Family meals: Developing Healthy Eating Patterns

AngelaRD, LDN, CBS

Read time: 6 minutes

What to know about planning and having family meals

  • Family mealtime allows you to role model healthy eating for your baby and toddler

  • Family meals are linked to children eating healthy foods more often, being less likely to engage in disordered eating, and having a healthy weight.4,5,6

  • Discover tips on helping build a positive family meal experience

The research is clear that eating together as a family can have a lasting impact not only on your health but also on your child’s. This includes positive effects on food preferences and eating habits, as well as communication and self-esteem.4,5,6,19

The benefits are many, and it’s never too early (or too late) to begin including this healthy eating routine for your family.

Start early role modeling healthy eating

Begin having family meals even when your little one is a baby and toddler.

From a very young age, babies are more likely to try foods they’ve seen other people eating, especially their parents and siblings.1 If your baby sees you enjoying broccoli, carrots, and spinach (from your own plate or even their tray), they’ll accept them more readily.

In studies of parents and their preschool children, the parents’ fruit and vegetable consumption strongly relates to how much of these foods their kids eat.2,3 So the more you sit down and eat together as a family, the more opportunities your baby has to observe your eating habits, helping them accept more foods.

Benefits of family meals for children and teens

The benefits of family meals continue as your child grows. Older children and adolescents who have 3 or more family meals per week may be more likely to eat healthy foods, less likely to be overweight, and less likely to engage in disordered eating.4,5,6

The family table also creates an opportunity to foster communication and support for you and your children of all ages.19

Benefits of family meals for parents

Family meals can offer health benefits for parents, too. Regular family meals can help us build and maintain healthy eating habits, such as consuming appropriate portions and eating more fruits and vegetables.7 They have also been associated with positive social and mental health of the parents.8

And family meals are convenient. By making one meal that everyone can eat together you avoid becoming a short order cook, which can add up to a lot more work (and stress!) to feed your family.

Need help figuring out what to make for family meals? Reach out to our team of registered dietitians and lactation consultants for free! They’re here to help on our free to live chat from Monday – Friday 8am-6pm (ET), and Saturday – Sunday 8am-2pm (ET). Chat Now!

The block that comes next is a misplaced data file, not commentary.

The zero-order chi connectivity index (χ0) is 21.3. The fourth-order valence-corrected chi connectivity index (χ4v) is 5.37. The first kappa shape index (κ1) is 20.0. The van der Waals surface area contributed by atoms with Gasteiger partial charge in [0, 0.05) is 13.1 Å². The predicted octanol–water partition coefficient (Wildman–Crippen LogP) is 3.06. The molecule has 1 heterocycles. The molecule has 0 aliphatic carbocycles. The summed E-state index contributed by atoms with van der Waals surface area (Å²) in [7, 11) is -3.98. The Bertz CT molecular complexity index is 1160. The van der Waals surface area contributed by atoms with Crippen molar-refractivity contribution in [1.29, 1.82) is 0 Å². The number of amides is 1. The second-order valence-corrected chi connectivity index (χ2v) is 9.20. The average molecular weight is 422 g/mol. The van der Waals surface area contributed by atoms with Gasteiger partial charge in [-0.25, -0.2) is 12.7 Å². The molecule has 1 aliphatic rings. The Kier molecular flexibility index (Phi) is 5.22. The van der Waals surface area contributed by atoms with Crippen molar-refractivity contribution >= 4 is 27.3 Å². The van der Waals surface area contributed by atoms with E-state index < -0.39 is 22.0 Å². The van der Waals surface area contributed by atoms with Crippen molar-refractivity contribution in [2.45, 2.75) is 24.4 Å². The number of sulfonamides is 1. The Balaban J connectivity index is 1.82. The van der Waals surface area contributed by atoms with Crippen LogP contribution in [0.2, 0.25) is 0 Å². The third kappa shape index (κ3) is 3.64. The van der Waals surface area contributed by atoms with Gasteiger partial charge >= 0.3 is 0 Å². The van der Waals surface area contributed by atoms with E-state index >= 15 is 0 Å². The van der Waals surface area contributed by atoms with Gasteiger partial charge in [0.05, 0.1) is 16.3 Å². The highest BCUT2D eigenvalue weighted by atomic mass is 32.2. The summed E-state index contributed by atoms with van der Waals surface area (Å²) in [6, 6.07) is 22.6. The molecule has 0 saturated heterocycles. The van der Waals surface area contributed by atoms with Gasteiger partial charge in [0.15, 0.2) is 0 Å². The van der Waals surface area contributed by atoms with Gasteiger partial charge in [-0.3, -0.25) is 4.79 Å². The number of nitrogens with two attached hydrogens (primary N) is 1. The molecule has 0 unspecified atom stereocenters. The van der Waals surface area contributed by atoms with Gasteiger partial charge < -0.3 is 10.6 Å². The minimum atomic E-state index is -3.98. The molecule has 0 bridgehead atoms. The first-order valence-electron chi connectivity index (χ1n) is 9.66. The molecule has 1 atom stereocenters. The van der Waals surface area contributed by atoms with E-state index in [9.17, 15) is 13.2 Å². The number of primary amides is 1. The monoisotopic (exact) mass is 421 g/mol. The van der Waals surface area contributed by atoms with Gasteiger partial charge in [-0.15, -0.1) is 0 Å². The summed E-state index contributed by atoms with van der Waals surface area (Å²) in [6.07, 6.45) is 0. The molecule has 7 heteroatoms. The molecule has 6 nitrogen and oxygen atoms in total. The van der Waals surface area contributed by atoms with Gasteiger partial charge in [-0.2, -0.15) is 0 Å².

8 Tips to help make family mealtime better

1. Make family meals a priority

Sit down together for at least one meal a day. If that feels initially unrealistic, start by aiming to have at least a few family meals per week since studies show that having 3 or more family meals per week is where benefits start for kids.4

If family dinner seems impossible given your schedules, try sitting down together for a different meal. Breakfast is an easier time for some families, or even a snack.

Learn about: 8 Tips for Simple, Quick, Healthy Cooking

2. Do not ban ‘forbidden’ foods

Highly refined foods are everywhere: candy, chips, crackers, pastries, desserts. These have very little, if any, nutritional value, but can hold too much power if we let them. Restricting our or our children’s access to them can make kids want them more and then have less control when they finally get to eat them. This may lead to negative consequences such as unhealthy eating patterns, overeating, and higher BMI.9,10

The goal is to take away these foods’ power so that they aren’t craved and over-eaten.

To do this, you want to find the right balance between allowing access along with some healthy boundaries. Try not to use these foods as rewards or prizes (whether emotional or for finishing a meal or task). But do allow them occasionally as part of an otherwise balanced diet.

Tips for providing ‘forbidden’ foods:

  • Allow them as part of a structured (planned), balanced snack or meal. This helps the food not be seen as forbidden and helps reduce cravings for it.

  • Provide a specific portion of dessert to everyone with dinner. Allow family members to eat it before, during, or after the meal. In this way, dessert is no longer a reward but simply a normal part of the meal, therefore taking away the food’s power.